I have just watched the Jeffrey Epstein documentary on Netflix and again I am sick to my stomach at (male) lawyers who stand accused of at best not doing their jobs, and at worst collusion and guilt of abuse of so many young women.

What struck me was one survivor saying, “you won’t remember me because there were so many, but I will be forced to remember you for the rest of my life.’

And what about the others who stand accused: the powerful Bill Clintons, ‘Prince’ Andrews? Donald Trumps? Harvey Weinstein has at least gone to jail and fallen from grace, and back home Uyinene’s murderer will never see the light of day again (we hope). But all those famous ones…? Will this all be swept under the carpet and are they hoping the dust will settle so they can just carry on as before? Like ‘Khwezi’s’ infamous violator? He certainly has. Has anyone investigated Alexander Acosta? Will they?

What about the #MeToo Movement, #TimesUp, and in our own country, The Rhodes Reference List and all the female-led protests? How successful have they been in changing the narrative of femicide and rape in the world?

But the real question is: where are the men leading the way in combating the abuse? I am sick of hearing the gaslighting that goes on around this issue, like ‘men also get raped you know.’ That’s not the point and just as it’s gaslighting to say that ‘all lives matter,’ so does that argument not hold water when women are not safe anywhere, even during lockdown. In 3 weeks of lockdown, gender-based violence units recorded 120 000 calls. Let’s just unpack that: 120 000 in 21 days…5714 women per day! And that’s the ones who were able to seek help.

And we’re worried about COVID-19?!

None of what I am saying is new or startling and that is the greatest tragedy. We have heard it all before. Every now and again a case will grab the headlines and people will march and protest and then it’s back to business as usual. In fact, in Gauteng, people returning from an anti-GBV rally in Gauteng last week, found the body of yet another woman near Soweto. She is still unidentified though, so no headlines for her…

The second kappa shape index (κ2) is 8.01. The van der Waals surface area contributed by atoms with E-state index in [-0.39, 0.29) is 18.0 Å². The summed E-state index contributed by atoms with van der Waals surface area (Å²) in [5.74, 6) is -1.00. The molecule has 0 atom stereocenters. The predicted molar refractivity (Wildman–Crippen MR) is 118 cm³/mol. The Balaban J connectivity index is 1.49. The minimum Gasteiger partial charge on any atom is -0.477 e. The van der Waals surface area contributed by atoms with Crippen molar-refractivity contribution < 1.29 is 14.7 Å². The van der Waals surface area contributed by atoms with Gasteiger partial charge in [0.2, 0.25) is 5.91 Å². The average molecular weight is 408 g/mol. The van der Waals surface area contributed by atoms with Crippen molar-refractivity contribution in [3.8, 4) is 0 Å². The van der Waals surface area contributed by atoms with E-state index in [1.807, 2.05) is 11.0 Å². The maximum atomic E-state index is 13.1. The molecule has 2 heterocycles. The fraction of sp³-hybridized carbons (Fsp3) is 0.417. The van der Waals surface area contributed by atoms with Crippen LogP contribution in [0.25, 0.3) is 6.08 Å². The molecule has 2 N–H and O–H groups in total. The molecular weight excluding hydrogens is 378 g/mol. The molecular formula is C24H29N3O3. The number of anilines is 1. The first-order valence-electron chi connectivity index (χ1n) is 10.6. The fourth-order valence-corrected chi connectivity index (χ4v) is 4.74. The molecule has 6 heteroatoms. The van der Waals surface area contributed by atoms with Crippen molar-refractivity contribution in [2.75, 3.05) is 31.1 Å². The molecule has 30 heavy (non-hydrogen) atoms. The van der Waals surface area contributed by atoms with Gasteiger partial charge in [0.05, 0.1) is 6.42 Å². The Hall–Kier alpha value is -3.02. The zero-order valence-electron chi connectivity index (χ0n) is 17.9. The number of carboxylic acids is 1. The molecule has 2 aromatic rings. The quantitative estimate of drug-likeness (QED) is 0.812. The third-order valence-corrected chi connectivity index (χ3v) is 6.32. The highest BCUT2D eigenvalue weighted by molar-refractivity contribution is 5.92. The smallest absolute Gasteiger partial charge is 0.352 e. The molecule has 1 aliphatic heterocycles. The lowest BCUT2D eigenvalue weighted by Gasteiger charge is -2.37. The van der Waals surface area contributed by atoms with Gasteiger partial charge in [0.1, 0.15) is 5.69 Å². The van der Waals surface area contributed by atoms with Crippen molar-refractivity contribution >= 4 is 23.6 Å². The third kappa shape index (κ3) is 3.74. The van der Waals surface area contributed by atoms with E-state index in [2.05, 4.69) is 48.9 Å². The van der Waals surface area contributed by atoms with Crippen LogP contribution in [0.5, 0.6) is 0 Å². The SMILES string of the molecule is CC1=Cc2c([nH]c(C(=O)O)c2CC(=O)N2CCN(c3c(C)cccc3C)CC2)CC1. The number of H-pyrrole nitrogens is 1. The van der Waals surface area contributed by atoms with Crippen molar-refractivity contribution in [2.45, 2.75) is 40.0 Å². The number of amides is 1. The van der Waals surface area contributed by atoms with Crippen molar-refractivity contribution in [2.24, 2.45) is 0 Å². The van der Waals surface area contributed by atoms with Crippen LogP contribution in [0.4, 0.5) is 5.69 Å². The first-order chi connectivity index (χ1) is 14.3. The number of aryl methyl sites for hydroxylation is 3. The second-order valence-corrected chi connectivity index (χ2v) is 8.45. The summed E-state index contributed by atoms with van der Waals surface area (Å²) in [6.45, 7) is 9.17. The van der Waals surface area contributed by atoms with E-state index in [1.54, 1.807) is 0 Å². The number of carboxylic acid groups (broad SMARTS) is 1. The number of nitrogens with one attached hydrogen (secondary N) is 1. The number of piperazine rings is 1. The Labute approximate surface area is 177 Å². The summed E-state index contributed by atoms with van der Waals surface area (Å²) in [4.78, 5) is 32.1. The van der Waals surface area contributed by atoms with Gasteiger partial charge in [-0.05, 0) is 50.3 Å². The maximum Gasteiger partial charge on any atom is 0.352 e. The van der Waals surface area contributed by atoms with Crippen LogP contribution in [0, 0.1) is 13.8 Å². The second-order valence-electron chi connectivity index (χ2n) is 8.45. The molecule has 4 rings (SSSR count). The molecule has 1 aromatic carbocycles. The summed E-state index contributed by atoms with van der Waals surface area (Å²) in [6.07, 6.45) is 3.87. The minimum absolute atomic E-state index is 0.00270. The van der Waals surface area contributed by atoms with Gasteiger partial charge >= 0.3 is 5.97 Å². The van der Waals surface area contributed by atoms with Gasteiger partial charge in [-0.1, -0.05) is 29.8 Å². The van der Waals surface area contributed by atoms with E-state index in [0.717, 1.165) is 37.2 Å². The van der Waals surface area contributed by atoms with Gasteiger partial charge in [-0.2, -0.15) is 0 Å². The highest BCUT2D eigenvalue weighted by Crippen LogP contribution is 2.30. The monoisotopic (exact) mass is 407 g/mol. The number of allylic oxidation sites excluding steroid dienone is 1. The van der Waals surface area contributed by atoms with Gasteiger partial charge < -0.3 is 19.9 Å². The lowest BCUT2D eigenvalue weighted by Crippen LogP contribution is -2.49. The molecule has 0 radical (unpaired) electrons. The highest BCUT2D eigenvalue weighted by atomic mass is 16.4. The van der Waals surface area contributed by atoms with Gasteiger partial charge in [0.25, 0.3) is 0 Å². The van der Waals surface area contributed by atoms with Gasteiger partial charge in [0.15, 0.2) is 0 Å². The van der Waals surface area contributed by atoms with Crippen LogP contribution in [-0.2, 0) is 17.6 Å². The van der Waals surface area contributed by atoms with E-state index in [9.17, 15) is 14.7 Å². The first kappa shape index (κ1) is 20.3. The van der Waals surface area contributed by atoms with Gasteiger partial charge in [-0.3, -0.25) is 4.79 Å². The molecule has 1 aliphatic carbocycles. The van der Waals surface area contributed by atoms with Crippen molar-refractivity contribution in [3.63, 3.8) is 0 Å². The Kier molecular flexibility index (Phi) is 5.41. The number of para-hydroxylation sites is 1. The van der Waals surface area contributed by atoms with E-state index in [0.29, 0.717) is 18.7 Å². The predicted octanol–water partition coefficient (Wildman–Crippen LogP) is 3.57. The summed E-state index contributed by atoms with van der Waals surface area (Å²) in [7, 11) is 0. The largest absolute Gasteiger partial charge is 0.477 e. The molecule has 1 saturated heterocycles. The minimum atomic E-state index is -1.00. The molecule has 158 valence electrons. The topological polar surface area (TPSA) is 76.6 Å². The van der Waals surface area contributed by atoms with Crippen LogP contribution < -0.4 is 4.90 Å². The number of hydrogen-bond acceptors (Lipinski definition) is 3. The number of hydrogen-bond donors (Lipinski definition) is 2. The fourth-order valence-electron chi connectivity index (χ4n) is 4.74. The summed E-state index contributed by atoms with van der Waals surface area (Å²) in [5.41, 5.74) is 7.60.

It’s these murders and rapes that make me extra angry. It’s not just famous actresses crying out it’s a young woman at a festival, a schoolgirl walking home from school, a child in her home, refugees and war victims. I have listened to and read the essays of too many students over the years to have patience for this anymore.

After Uyinene died, my school took a day to purge social media of posts, jokes or anything that smacked of rape culture in an effort to examine our own culpability; yet toxic masculinity is more pervasive and ingrained in the human race than that.

I once watched a father berate a young female teacher with vile language in front of his own son. Needless to say, he didn’t last long at my school, but I often think about him and his son, and wonder what kind of adult that young man will become.

A word to the women who defend their sons and lovers : shame on you. When you raise your sons by different standards and indulge that ‘boys’ will be boys’ mentality, and let them believe they are little princes in your home, you are guilty of encouraging rape culture.

But what I really want to know is what men are doing about it. All those people who worked for Jeffrey Epstein knew what he was doing; yet did nothing; even if, like the man who managed the island communications, they resigned, they still didn’t stop it. I don’t get that!

I have been sexually harassed in the workplace (it ended badly for him); I have had men try to intimidate me physically and mentally and I have even had someone try to kill me, but as Maya Angelou says, ‘Still like dust, I rise.’ As Sylvia Plath (who was abused by her famous husband too btw) also said, ‘we shall inherit the earth’. But at what cost?

Silence gives consent, gents. It’s time you spoke up; stood up and grew up. This is not a female problem. It’s a male problem.  YOU fix it.

Don’t you dare comment on women’s bodies or laugh at sexist jokes; don’t you dare use female body parts as pejoratives, because then YOU are part of rape culture. Don’t you dare victim blame or defend men’s actions. Don’t you dare patronize women you work with or assume that a ‘yes’ to dinner means yes to sex.  Don’t you dare think that your punching her is her fault, or that you have ANY right to her body, married or not.

Because then you might as well have stabbed Tshegofatso yourself.